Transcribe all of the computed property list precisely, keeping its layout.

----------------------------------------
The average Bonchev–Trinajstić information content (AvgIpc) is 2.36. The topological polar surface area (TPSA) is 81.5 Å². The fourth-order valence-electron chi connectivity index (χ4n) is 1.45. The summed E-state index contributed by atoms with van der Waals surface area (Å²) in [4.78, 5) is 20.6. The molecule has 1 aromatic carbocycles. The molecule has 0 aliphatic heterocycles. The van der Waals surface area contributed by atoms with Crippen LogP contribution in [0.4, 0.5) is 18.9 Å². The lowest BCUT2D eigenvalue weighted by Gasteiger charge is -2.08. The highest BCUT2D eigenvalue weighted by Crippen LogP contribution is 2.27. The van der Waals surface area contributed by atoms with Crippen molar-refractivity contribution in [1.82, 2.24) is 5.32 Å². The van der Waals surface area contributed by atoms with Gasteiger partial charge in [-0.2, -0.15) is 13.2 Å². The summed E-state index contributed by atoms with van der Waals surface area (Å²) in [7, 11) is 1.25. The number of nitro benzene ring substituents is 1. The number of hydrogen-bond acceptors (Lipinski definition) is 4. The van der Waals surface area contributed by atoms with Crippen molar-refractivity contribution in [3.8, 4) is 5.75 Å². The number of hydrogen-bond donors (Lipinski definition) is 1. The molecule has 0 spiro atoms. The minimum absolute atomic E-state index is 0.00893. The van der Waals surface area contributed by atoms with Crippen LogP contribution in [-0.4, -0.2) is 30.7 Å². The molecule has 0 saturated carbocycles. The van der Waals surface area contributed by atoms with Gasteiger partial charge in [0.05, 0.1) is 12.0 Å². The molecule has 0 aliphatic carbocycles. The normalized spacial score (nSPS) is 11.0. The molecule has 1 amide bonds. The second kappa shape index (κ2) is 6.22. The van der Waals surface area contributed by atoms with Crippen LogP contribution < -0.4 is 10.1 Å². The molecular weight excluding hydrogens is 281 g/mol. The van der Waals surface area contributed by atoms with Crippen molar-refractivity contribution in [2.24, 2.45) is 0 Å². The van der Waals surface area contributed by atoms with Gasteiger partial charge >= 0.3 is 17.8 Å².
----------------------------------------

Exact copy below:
The average Bonchev–Trinajstić information content (AvgIpc) is 2.36. The topological polar surface area (TPSA) is 81.5 Å². The fourth-order valence-electron chi connectivity index (χ4n) is 1.45. The summed E-state index contributed by atoms with van der Waals surface area (Å²) in [4.78, 5) is 20.6. The molecule has 1 aromatic carbocycles. The molecule has 0 aliphatic heterocycles. The van der Waals surface area contributed by atoms with Crippen LogP contribution in [0.4, 0.5) is 18.9 Å². The lowest BCUT2D eigenvalue weighted by Gasteiger charge is -2.08. The highest BCUT2D eigenvalue weighted by Crippen LogP contribution is 2.27. The van der Waals surface area contributed by atoms with Crippen molar-refractivity contribution in [1.82, 2.24) is 5.32 Å². The van der Waals surface area contributed by atoms with Gasteiger partial charge in [-0.2, -0.15) is 13.2 Å². The summed E-state index contributed by atoms with van der Waals surface area (Å²) in [7, 11) is 1.25. The number of nitro benzene ring substituents is 1. The number of hydrogen-bond acceptors (Lipinski definition) is 4. The van der Waals surface area contributed by atoms with Crippen molar-refractivity contribution in [3.8, 4) is 5.75 Å². The number of hydrogen-bond donors (Lipinski definition) is 1. The molecule has 0 spiro atoms. The minimum absolute atomic E-state index is 0.00893. The van der Waals surface area contributed by atoms with Crippen LogP contribution in [-0.4, -0.2) is 30.7 Å². The molecule has 0 saturated carbocycles. The van der Waals surface area contributed by atoms with Gasteiger partial charge in [0.05, 0.1) is 12.0 Å². The molecule has 0 aliphatic carbocycles. The normalized spacial score (nSPS) is 11.0. The molecule has 1 amide bonds. The second kappa shape index (κ2) is 6.22. The van der Waals surface area contributed by atoms with Crippen LogP contribution < -0.4 is 10.1 Å². The molecular weight excluding hydrogens is 281 g/mol. The van der Waals surface area contributed by atoms with Crippen molar-refractivity contribution in [2.24, 2.45) is 0 Å². The van der Waals surface area contributed by atoms with Gasteiger partial charge >= 0.3 is 17.8 Å².